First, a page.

Asian Surveying & Mapping
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Surigae is not expected to make landfall, but the typhoon churning in the Western Pacific Ocean is already a significant storm. When the storm rapidly intensified to category 5 strength on April 17, 2021, it marked the earliest date in the year that any storm in the Northern Hemisphere had reached such intensity in modern record-keeping.

Surigae (known as Bising in the Philippines) is the first typhoon of the 2021 season in the northwest Pacific and the second named storm. According to the U.S. Joint Typhoon Warning Center (JTWC), the super typhoon reached sustained winds of 165 knots (190 miles/305 kilometers per hour) in the early afternoon on April 17. According to the Japan Meteorological Agency, the central pressure inside the storm dropped to 895 millibars, one of the lowest readings ever recorded.

The infrared satellite image above was acquired around midday on April 19 with the Visible Infrared Imaging Radiometer Suite (VIIRS) on NOAA-20. Surigae’s clouds are shown using brightness temperature data, which is useful for distinguishing cooler cloud structures from the warmer surface below. Around that time the JTWC reported the typhoon had sustained winds of 120 knots (140 miles/220 kilometers per hour).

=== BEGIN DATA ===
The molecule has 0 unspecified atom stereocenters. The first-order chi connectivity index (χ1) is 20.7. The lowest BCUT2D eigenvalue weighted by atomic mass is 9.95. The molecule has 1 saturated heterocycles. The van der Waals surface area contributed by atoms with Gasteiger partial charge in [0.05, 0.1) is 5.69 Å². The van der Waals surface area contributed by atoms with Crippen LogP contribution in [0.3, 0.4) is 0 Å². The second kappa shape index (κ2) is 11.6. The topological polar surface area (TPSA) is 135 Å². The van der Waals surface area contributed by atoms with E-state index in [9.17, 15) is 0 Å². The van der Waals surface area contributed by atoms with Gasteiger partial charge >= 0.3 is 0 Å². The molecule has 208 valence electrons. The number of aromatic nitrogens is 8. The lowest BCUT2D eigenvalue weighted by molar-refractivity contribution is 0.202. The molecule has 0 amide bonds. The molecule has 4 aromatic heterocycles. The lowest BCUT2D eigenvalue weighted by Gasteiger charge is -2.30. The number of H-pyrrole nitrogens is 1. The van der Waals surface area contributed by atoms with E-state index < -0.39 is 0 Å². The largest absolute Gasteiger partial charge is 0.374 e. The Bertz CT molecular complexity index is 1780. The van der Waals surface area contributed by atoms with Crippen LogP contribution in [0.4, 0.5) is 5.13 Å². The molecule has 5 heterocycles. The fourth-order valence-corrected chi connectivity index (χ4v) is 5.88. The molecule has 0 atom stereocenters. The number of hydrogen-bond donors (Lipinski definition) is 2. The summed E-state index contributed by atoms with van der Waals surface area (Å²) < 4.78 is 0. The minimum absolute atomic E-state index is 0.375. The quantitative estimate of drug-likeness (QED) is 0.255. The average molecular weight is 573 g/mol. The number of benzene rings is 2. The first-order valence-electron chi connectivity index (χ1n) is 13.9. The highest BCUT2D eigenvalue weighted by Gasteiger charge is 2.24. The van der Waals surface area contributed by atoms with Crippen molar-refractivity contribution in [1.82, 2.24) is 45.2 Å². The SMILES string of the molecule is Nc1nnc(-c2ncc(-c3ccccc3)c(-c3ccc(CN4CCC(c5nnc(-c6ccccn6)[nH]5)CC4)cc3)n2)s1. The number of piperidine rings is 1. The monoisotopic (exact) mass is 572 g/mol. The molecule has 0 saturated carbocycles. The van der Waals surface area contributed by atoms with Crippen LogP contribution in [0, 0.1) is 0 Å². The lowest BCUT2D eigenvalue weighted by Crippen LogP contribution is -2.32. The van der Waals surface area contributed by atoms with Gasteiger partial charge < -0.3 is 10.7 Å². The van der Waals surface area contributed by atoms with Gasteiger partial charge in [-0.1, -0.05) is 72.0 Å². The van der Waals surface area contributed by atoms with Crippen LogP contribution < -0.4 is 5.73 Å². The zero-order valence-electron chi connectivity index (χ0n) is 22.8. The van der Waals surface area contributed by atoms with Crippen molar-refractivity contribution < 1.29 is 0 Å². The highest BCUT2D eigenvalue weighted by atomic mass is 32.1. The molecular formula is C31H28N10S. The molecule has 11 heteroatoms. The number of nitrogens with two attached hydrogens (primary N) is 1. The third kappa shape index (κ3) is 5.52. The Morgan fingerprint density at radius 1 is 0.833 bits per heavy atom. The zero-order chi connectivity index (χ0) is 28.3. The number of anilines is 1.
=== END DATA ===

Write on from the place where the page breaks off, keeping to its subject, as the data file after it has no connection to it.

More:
The typhoon is expected to curve and stay offshore, but its outer bands have been lashing the central and northern Philippine islands with heavy rain, gusty winds, and coastal flooding. At least one person has died and nearly 100,000 have evacuated coastal areas.

Image Credit: NASA Earth Observatory images by Joshua Stevens, using VIIRS data from NASA EOSDIS LANCE, GIBS/Worldview, the Suomi National Polar-orbiting Partnership, and the Joint Polar Satellite System (JPSS).